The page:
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Key Findings in New UN Special Rapporteur Report on Drones

The UN Special Rapporteur on the promotion and protection of human rights and fundamental freedoms while countering terrorism, Ben Emmerson, has now released the final report on his year-long investigation into the use of drones for killings.

The report presents details of 30 strikes in which civilian harm was credibly alleged, and calls upon the responsible governments to investigate and publicly explain the strikes.  The report also recommends that the UN Human Rights Council create a panel of experts to further discuss the legal issues raised by drones and targeted killings.  (The report is accompanied by a detailed website, which provides forensic architecture analysis of selected strikes. The website will be publicly available the week of March 10, when the Special Rapporteur presents his report to the UN.)

This post provides a brief description of the major findings and recommendations of the report.  Future Just Security posts will provide further commentary and analysis.

Background

Following significant international controversy and debate about drones and targeted killings, in January 2013, the Special Rapporteur announced that he would investigate “drone strikes and other forms of remote targeted killing.”  He stated that his aim was to “examine the evidence in detail with a view to determining whether there is a plausible allegation of unlawful killing that should trigger the international law obligations to investigate, obligations which arise both under international human rights law, and under international humanitarian law.”  The Special Rapporteur presented an interim report to the UN General Assembly in October 2013, providing an overview of his views on the law applicable to drones and targeted killings, discussing the obstacles posed by government secrecy, and outlining the transparency and accountability obligations of states.  That report was designed to be read in conjunction with a report by the UN Special Rapporteur on extrajudicial executions, Professor Christof Heyns, on the legal framework for targeted killings.  Those reports built on a decade of prior work by the Special Rapporteur on extrajudicial executions on the topic, including a detailed 2010 report by then Special Rapporteur Philip Alston.  During UN inter-governmental debate about the two 2013 reports, numerous states around the world strongly and publicly – many for the first time – criticized the secrecy of current targeted killings practices, and called for reform.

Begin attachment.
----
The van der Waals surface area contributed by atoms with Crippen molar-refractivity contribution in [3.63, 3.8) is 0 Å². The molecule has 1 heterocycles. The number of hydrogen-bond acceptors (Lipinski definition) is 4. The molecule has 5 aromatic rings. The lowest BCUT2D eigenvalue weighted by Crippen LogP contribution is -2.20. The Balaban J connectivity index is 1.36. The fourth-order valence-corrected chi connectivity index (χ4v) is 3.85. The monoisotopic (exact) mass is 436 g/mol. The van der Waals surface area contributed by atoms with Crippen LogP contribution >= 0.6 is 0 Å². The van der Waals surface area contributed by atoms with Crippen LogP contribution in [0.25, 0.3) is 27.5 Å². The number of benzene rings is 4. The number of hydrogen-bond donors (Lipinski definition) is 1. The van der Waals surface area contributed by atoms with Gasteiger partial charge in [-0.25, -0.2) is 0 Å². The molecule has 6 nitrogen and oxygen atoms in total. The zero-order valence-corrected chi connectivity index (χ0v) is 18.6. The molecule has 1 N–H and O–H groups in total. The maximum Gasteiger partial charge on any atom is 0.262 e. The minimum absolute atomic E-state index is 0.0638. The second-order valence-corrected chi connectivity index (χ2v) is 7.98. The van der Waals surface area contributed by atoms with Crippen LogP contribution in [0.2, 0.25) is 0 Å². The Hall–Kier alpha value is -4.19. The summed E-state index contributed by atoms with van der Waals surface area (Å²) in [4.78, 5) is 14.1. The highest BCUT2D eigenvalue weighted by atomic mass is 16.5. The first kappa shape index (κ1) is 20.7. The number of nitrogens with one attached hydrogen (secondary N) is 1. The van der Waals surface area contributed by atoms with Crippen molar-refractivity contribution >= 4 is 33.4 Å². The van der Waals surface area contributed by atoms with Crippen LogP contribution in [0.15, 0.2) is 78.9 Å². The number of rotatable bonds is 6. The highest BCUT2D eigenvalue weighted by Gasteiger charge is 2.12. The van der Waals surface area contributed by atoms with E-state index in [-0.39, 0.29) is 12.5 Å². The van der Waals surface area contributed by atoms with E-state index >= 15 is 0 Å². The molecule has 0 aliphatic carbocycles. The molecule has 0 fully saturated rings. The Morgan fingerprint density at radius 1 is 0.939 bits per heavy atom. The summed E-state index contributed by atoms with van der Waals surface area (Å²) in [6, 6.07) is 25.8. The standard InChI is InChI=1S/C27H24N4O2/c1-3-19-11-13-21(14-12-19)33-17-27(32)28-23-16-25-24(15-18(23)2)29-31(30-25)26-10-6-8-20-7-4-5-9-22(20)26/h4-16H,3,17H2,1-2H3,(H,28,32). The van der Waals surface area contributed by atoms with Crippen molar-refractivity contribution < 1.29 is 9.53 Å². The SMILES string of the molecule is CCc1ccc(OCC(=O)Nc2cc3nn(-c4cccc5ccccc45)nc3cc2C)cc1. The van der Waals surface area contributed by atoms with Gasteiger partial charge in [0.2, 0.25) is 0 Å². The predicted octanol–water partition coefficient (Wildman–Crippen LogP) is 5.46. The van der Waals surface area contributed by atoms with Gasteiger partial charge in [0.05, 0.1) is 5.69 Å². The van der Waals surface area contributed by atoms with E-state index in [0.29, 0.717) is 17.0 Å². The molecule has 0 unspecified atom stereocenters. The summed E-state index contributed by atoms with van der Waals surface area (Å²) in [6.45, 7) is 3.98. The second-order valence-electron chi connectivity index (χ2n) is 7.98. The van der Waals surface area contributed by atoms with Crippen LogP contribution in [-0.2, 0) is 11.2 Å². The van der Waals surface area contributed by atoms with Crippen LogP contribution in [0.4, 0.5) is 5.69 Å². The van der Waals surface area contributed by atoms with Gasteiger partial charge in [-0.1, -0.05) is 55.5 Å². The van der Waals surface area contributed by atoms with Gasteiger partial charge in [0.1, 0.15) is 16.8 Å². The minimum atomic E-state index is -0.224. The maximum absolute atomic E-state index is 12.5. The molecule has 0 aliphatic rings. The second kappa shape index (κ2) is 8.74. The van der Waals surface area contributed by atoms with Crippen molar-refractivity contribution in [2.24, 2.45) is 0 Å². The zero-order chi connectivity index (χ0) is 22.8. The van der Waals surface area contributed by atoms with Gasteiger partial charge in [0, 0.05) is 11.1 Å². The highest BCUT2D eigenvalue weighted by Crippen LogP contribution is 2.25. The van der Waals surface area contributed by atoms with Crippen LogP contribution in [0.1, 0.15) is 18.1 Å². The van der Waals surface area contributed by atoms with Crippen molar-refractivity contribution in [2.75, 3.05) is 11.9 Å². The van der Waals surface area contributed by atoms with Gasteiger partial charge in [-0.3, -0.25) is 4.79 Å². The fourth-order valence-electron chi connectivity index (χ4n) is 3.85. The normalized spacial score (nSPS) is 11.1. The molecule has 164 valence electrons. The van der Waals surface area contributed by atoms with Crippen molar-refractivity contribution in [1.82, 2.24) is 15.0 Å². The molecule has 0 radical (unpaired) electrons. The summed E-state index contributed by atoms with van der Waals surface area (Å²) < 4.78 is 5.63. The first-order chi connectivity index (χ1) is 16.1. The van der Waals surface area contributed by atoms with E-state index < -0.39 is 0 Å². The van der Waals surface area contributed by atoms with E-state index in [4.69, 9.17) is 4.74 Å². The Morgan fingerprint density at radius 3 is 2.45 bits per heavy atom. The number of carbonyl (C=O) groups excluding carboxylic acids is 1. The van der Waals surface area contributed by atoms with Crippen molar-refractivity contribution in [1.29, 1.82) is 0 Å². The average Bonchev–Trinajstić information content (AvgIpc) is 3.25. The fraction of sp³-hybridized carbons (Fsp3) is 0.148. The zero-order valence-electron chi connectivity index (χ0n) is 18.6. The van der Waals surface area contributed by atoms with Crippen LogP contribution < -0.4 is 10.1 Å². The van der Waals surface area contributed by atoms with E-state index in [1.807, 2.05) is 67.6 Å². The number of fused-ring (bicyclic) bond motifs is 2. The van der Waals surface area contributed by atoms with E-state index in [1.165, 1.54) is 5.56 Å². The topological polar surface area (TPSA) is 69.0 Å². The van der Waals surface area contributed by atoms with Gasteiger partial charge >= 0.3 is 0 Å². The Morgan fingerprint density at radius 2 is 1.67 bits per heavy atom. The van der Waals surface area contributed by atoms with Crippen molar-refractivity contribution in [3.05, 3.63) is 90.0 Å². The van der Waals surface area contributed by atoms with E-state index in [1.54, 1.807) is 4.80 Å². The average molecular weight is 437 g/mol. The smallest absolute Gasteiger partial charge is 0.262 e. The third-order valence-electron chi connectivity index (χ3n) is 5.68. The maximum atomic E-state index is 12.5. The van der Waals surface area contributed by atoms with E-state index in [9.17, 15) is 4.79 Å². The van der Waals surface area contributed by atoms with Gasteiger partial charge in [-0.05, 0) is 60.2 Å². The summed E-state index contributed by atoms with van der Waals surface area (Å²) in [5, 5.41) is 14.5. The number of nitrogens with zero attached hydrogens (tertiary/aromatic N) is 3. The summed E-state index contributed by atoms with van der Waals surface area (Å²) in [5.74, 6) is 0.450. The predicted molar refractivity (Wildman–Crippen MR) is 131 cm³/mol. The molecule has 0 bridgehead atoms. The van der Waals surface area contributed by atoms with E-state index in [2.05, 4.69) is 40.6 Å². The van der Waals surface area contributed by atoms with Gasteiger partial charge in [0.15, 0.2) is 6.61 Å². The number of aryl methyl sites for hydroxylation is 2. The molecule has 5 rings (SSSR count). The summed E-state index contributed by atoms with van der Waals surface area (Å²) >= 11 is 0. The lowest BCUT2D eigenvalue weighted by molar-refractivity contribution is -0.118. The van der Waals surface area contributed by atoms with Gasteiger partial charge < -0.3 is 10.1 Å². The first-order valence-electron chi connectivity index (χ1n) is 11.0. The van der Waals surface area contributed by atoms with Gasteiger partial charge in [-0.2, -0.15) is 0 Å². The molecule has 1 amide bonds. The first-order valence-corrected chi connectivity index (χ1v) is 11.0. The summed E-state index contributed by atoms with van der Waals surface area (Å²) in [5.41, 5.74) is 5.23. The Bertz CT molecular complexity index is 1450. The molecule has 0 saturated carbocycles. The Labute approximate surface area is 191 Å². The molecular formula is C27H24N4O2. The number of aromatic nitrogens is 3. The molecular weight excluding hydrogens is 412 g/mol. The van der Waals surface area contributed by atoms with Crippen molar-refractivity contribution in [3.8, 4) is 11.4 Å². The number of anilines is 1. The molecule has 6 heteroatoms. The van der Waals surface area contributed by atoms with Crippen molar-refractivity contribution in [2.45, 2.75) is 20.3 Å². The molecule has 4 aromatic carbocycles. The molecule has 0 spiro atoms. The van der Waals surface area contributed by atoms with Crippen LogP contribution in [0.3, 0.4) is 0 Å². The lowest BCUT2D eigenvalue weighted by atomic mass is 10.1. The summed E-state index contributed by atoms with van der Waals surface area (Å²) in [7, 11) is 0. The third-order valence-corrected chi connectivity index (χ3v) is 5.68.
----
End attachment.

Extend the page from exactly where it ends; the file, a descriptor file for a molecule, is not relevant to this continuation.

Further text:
Findings on civilian casualties

Sample strike analysis.  The bulk of the final report (¶¶32-69) is a “sample strike analysis” – documentation of 30 individual cases in which civilian harm (including deaths, injuries, or where civilian lives were “put at immediate risk”) was reported, from Afghanistan, Pakistan, Yemen, Somalia, and Gaza.  A number of these cases have received little mainstream attention, although many will be familiar to those who follow drone and targeted issues closely, and some of the strikes have been widely reported.  They include some of the most contentious strikes of the past decade, including the March 2011 strike on a Jirga in North Waziristan (43 killed, many allegedly civilians), the October 2011 strike that killed 16 year old US citizen Abdulrahman al-Alwaki, the October 2012 strike that allegedly killed a 68 year old Pakistani grandmother, and the December 2013 “wedding convoy” strike that may have killed up to 15 civilians.  In all, the report describes allegations of over 300 civilian deaths.